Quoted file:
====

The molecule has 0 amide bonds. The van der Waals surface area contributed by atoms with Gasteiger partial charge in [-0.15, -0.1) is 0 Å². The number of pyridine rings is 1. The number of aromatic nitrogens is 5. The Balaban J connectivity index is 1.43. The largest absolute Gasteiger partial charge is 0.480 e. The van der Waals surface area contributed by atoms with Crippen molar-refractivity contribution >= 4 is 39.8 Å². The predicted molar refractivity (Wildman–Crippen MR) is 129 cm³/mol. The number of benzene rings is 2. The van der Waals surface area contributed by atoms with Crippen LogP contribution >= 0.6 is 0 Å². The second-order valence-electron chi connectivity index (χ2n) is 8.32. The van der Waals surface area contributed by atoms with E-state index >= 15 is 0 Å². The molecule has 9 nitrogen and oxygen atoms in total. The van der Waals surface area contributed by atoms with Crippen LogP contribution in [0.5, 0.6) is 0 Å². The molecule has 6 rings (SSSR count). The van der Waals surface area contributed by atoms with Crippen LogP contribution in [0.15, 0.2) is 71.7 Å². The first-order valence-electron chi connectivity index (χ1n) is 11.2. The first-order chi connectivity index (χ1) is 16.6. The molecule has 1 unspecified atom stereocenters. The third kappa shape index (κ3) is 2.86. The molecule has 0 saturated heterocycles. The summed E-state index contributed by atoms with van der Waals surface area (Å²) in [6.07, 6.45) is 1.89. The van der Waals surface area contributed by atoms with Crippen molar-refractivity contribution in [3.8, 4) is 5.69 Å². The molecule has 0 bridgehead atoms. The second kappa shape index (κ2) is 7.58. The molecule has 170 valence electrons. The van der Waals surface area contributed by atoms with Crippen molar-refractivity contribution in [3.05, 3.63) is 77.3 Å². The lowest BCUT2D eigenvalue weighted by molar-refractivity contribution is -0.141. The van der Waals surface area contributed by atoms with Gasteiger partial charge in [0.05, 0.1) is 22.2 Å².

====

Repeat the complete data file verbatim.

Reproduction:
The molecule has 0 amide bonds. The van der Waals surface area contributed by atoms with Gasteiger partial charge in [-0.15, -0.1) is 0 Å². The number of pyridine rings is 1. The number of aromatic nitrogens is 5. The Balaban J connectivity index is 1.43. The largest absolute Gasteiger partial charge is 0.480 e. The van der Waals surface area contributed by atoms with Crippen molar-refractivity contribution >= 4 is 39.8 Å². The predicted molar refractivity (Wildman–Crippen MR) is 129 cm³/mol. The number of benzene rings is 2. The van der Waals surface area contributed by atoms with Crippen LogP contribution >= 0.6 is 0 Å². The second-order valence-electron chi connectivity index (χ2n) is 8.32. The van der Waals surface area contributed by atoms with E-state index >= 15 is 0 Å². The molecule has 9 nitrogen and oxygen atoms in total. The van der Waals surface area contributed by atoms with Crippen LogP contribution in [0.5, 0.6) is 0 Å². The molecule has 6 rings (SSSR count). The van der Waals surface area contributed by atoms with Crippen LogP contribution in [0.15, 0.2) is 71.7 Å². The first-order valence-electron chi connectivity index (χ1n) is 11.2. The first-order chi connectivity index (χ1) is 16.6. The molecule has 1 unspecified atom stereocenters. The third kappa shape index (κ3) is 2.86. The molecule has 0 saturated heterocycles. The summed E-state index contributed by atoms with van der Waals surface area (Å²) in [6.07, 6.45) is 1.89. The van der Waals surface area contributed by atoms with Crippen molar-refractivity contribution in [3.8, 4) is 5.69 Å². The molecule has 0 bridgehead atoms. The second kappa shape index (κ2) is 7.58. The molecule has 170 valence electrons. The van der Waals surface area contributed by atoms with Crippen molar-refractivity contribution in [3.05, 3.63) is 77.3 Å². The lowest BCUT2D eigenvalue weighted by molar-refractivity contribution is -0.141. The van der Waals surface area contributed by atoms with Gasteiger partial charge in [0.05, 0.1) is 22.2 Å².